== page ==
By Stan Bochniak | 4.5 min. read
With the steady rise of autonomous vehicles (AVs), the automotive industry is tussling with the largest transformation in its history — one that’s poised to render human drivers obsolete.
Unsurprisingly, we don’t often like to think of ourselves as obsolete. And though AVs are set to slash the number of deaths and injuries caused by road crashes — of which 94 percent are caused by human error — public opinion remains decidedly cold towards self-driving vehicles.
In fact, research by J.D. Power and Miller Canfield suggests consumers are steering clear of fully automated, self-driving vehicles for now. According to the research, only 14 percent of consumers “definitely would” get in a self-driving car, while 17 percent said they “definitely would not.”
It’s clear that the widespread adoption of AVs could be hindered by one of our most stubborn human behaviors — skepticism. This begs the question: are humans built for autonomous vehicles?
Relinquishing Power, Establishing Trust
In addition to increased safety, preliminary research by Morgan Stanley stresses the favorable financial implications of self-driving vehicles, predicting $1.3 trillion in annual savings for the U.S. economy. That’s:
However, these savings can only be realized by relinquishing our self-governance to self-governing machines — and it’s no easy feat. Even on public transportation, we find comfort knowing that a tangible team of humans is in charge of getting us from A to B (for better or for worse).
AVs, on the other hand, force us to find comfort in something less concrete. Instead of our peers, we’re tasked with relying on highly complex algorithms — invisible and, for the majority of us, inconceivable.
What History Teaches Us
Our reluctance to relinquish control to technology has repeated itself for generations. From the birth of the steam locomotive to the rise (and debatable fall) of cryptocurrencies, adoption at innovation’s inception is frequently sluggish.
Everett Rogers’ Diffusion of Innovations theory chalks up this apparent listlessness to a heavy reliance on communication over time, which takes place in five distinct stages: knowledge, persuasion, decision, implementation, and confirmation.
Today, we’re still firmly in the “knowledge” stage of communicating about AV technology, leaving us to process a variety of messages that are often at conflict with each other. From potentially generating billions of dollars in new revenue to perpetrating fatal crashes, there’s plenty for the public to digest — and it’s still uncertain which messages will eventually prevail.
All That Driving Represents
Traditional cars communicate a very different message than AVs — one that’s steeped in cultural significance and tradition.
For many of us, the cars we’ve owned throughout the years represent substantial milestones in our lives. Our first rusty hatchback was an incarnation of the teenage dream: our first taste of freedom and independence. Our first “real” car as young professionals signified waxing successes, ambitions, and (yes) drive. The series of sticky, “rough-and-ready” family cars that followed were a true embodiment of the trials and tribulations of family life. And that convertible — if we’re lucky — in retirement perfectly represents our well-earned relaxation time.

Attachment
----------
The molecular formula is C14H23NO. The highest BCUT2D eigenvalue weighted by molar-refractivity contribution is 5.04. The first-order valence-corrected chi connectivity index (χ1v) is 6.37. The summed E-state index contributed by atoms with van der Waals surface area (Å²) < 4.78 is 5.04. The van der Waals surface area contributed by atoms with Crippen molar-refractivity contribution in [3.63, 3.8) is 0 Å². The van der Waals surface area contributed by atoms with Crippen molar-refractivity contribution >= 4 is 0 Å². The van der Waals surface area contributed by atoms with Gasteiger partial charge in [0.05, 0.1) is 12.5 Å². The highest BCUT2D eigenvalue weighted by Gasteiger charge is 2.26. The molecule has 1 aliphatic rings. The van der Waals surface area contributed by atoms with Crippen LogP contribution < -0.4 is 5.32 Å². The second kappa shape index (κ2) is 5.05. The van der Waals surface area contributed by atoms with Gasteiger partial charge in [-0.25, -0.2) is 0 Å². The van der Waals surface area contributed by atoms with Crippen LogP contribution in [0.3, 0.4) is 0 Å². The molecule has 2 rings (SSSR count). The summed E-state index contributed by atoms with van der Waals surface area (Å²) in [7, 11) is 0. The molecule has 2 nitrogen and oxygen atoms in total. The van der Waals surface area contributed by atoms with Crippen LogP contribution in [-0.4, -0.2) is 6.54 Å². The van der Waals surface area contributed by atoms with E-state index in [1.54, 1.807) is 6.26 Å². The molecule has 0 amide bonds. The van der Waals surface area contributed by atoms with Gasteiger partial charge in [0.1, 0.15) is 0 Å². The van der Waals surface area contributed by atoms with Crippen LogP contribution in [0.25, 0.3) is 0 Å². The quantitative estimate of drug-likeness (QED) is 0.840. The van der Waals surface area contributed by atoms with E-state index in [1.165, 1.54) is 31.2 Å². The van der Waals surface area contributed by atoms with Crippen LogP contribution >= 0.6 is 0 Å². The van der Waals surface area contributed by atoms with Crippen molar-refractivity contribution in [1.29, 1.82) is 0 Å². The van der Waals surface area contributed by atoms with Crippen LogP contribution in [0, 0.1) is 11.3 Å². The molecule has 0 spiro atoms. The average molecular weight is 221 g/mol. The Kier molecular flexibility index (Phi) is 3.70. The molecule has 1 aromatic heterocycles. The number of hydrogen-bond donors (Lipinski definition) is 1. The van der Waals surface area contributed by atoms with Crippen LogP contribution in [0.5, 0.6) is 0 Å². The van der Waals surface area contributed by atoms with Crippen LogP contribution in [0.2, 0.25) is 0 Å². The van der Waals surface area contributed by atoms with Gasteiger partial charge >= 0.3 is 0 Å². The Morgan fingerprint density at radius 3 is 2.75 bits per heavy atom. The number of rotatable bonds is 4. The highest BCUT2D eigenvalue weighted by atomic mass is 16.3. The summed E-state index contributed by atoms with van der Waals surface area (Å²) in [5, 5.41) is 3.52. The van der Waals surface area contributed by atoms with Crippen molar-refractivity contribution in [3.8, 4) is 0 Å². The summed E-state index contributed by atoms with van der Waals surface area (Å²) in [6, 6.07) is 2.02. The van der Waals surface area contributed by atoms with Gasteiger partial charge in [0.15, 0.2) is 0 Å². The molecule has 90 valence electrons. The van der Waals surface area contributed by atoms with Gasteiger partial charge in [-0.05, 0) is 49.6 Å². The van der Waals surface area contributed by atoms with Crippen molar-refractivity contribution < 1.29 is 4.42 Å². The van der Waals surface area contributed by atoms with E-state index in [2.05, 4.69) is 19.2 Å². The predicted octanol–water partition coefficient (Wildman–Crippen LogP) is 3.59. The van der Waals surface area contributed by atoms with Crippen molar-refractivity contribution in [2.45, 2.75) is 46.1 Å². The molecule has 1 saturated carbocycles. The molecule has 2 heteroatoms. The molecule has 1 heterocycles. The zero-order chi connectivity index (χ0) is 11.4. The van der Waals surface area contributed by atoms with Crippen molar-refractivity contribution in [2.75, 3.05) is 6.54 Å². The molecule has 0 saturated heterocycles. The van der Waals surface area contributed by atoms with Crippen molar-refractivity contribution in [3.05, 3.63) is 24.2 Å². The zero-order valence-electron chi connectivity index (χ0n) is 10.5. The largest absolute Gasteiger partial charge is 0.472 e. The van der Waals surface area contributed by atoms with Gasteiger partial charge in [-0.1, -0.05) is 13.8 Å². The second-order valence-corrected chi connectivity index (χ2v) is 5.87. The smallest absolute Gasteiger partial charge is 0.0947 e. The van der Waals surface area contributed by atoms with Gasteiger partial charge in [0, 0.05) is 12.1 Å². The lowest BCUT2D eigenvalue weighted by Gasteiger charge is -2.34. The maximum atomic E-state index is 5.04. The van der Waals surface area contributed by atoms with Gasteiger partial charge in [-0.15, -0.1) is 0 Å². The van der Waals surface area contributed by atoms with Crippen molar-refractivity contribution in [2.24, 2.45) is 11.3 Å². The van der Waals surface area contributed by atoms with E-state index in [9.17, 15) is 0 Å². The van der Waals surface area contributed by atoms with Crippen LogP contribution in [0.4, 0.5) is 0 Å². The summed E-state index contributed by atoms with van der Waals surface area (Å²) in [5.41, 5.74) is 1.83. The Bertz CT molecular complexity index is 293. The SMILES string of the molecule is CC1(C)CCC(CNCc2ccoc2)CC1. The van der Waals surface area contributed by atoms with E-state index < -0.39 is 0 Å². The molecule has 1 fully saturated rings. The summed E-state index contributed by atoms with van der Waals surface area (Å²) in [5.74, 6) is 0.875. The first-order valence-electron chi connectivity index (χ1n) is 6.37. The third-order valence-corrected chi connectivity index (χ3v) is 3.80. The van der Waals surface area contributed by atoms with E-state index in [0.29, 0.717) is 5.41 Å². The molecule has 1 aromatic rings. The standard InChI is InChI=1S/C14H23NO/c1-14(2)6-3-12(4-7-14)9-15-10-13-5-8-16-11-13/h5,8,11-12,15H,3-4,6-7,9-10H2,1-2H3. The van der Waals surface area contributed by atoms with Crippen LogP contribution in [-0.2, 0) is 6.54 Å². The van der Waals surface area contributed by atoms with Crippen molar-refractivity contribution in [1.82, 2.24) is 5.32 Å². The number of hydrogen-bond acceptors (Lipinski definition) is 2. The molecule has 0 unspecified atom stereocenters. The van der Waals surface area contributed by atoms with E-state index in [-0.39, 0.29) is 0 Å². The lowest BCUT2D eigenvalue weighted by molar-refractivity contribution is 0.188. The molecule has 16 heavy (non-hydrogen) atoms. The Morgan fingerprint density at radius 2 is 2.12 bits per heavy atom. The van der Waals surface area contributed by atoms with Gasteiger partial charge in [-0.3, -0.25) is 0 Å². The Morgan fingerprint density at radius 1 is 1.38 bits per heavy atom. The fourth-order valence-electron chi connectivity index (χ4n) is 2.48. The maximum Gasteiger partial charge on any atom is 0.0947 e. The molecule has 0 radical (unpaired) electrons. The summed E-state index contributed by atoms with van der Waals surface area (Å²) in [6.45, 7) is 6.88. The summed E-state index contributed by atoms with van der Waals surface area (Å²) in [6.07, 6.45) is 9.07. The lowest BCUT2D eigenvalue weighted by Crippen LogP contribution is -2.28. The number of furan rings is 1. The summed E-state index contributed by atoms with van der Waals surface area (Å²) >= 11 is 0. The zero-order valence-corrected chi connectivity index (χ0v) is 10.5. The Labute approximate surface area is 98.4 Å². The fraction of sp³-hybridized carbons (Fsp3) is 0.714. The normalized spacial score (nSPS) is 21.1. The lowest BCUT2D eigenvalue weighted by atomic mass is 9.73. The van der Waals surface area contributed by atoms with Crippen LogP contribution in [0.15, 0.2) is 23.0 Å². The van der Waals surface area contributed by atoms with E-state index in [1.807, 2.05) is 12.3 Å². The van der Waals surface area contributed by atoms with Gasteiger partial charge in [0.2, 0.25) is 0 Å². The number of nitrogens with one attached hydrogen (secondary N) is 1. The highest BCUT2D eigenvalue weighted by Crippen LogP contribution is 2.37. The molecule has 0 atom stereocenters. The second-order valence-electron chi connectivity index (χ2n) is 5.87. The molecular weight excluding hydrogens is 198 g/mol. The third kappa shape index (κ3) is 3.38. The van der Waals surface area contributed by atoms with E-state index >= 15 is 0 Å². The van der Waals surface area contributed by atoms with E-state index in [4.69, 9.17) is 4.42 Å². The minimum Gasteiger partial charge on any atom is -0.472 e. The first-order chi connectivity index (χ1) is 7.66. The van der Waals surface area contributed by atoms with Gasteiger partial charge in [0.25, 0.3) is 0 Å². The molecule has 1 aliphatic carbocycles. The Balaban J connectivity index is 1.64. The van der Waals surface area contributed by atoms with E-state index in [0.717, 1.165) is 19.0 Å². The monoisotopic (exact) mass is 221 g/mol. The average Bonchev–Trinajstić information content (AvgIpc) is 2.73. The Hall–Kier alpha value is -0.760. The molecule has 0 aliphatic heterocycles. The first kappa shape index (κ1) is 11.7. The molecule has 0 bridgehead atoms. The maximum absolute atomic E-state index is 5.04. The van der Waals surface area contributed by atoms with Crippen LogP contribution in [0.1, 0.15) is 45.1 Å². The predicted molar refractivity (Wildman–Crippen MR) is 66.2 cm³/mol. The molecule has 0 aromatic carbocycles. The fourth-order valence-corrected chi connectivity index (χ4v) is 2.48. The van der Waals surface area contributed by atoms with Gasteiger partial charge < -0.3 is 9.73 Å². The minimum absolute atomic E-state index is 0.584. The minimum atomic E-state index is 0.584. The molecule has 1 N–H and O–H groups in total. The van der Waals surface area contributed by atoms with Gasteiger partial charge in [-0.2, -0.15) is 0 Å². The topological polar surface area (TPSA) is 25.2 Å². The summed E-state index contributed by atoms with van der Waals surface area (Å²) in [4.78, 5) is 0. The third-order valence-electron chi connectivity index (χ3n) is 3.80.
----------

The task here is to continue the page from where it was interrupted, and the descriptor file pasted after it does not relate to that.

It’s certain that AVs will come in a variety of tiers; we’ll still likely be able to choose from sport, luxury, and budget models. But as we potentially move away from private vehicle ownership and towards a shared economy, it’s equally likely that our cultural success markers will shift gears, too.
The Millennial Factor
It’d perhaps be easy to write off talk of cultural evolution and AV skepticism as relics of baby boomers and Generation Xers. However, millennials have been quick to voice their qualms as well.
According to a recent survey commissioned by Hagerty, 81 percent of millennials think learning to drive is a rite of passage worth preserving, and 61 percent consider driving to be a positive emotional experience — practices that both stand to be lost to an AV-driven age.
In fact, 81 percent of millennials surveyed declared a like, love, or passion for driving — a slight but surprisingly greater share than baby boomers (79 percent) and Generation Xers (78 percent). These results allude to a simple truth that AVs directly impinge upon: driving is fun.
Slow and Steady Wins the Race
Of course, the great AV debate isn’t as black and white as the picture we’re painting. After all, many of us are already harnessing AV technology to drive safely on a daily basis; anyone with a car manufactured in the past five years, for example, is likely benefitting from park assist cameras and adaptive cruise control.
It’s this incremental adoption — something we’re barely conscious of — versus a sudden and absolute overhaul of our driving habits that will eventually see self-driving vehicles prevail as a primary mode of transport.
It’s important to note that self-driving vehicles are still firmly in their pilot phase. Thus, there are still plenty of unknowns regarding potential ownership models, market acceptance, public policy response, data privacy, and even liability. However, one thing is certain: as with all innovations, self-driving vehicles will be interdependent on other advancements — including products, services, and infrastructures — for adoption to be self-sustaining.
Impark will remain at the forefront of all AV technological developments. As one of North America’s largest and most successful parking management companies, we are and will remain committed to researching and forecasting the potential impact AVs will have on parking, mobility, and the economy at large.
Stan Bochniak is vice president of strategic accounts. Email him at firstname.lastname@example.org.